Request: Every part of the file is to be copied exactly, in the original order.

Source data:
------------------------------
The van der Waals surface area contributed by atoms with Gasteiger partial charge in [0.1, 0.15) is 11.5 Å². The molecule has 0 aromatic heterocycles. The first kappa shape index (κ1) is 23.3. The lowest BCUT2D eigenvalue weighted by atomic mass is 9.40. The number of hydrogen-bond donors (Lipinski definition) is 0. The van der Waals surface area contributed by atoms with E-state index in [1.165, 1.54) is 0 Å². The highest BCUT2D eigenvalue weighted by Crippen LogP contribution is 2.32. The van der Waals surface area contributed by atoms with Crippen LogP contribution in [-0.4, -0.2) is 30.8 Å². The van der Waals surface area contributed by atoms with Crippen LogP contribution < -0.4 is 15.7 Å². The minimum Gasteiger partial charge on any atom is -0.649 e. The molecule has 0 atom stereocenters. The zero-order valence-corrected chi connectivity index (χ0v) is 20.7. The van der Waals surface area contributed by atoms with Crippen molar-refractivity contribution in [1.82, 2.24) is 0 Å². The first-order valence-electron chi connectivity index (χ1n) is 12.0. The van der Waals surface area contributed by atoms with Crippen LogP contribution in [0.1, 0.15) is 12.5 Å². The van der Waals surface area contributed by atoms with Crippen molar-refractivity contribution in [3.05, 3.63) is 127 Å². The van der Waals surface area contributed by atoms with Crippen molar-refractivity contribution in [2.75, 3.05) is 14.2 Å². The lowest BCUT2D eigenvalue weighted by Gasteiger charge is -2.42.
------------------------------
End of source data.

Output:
The van der Waals surface area contributed by atoms with Gasteiger partial charge in [0.1, 0.15) is 11.5 Å². The molecule has 0 aromatic heterocycles. The first kappa shape index (κ1) is 23.3. The lowest BCUT2D eigenvalue weighted by atomic mass is 9.40. The number of hydrogen-bond donors (Lipinski definition) is 0. The van der Waals surface area contributed by atoms with E-state index in [1.165, 1.54) is 0 Å². The highest BCUT2D eigenvalue weighted by Crippen LogP contribution is 2.32. The van der Waals surface area contributed by atoms with Crippen LogP contribution in [-0.4, -0.2) is 30.8 Å². The van der Waals surface area contributed by atoms with Crippen LogP contribution < -0.4 is 15.7 Å². The minimum Gasteiger partial charge on any atom is -0.649 e. The molecule has 0 atom stereocenters. The zero-order valence-corrected chi connectivity index (χ0v) is 20.7. The van der Waals surface area contributed by atoms with Crippen molar-refractivity contribution in [1.82, 2.24) is 0 Å². The first-order valence-electron chi connectivity index (χ1n) is 12.0. The van der Waals surface area contributed by atoms with Crippen LogP contribution in [0.1, 0.15) is 12.5 Å². The van der Waals surface area contributed by atoms with Crippen molar-refractivity contribution in [3.05, 3.63) is 127 Å². The van der Waals surface area contributed by atoms with Crippen molar-refractivity contribution in [2.75, 3.05) is 14.2 Å². The lowest BCUT2D eigenvalue weighted by Gasteiger charge is -2.42.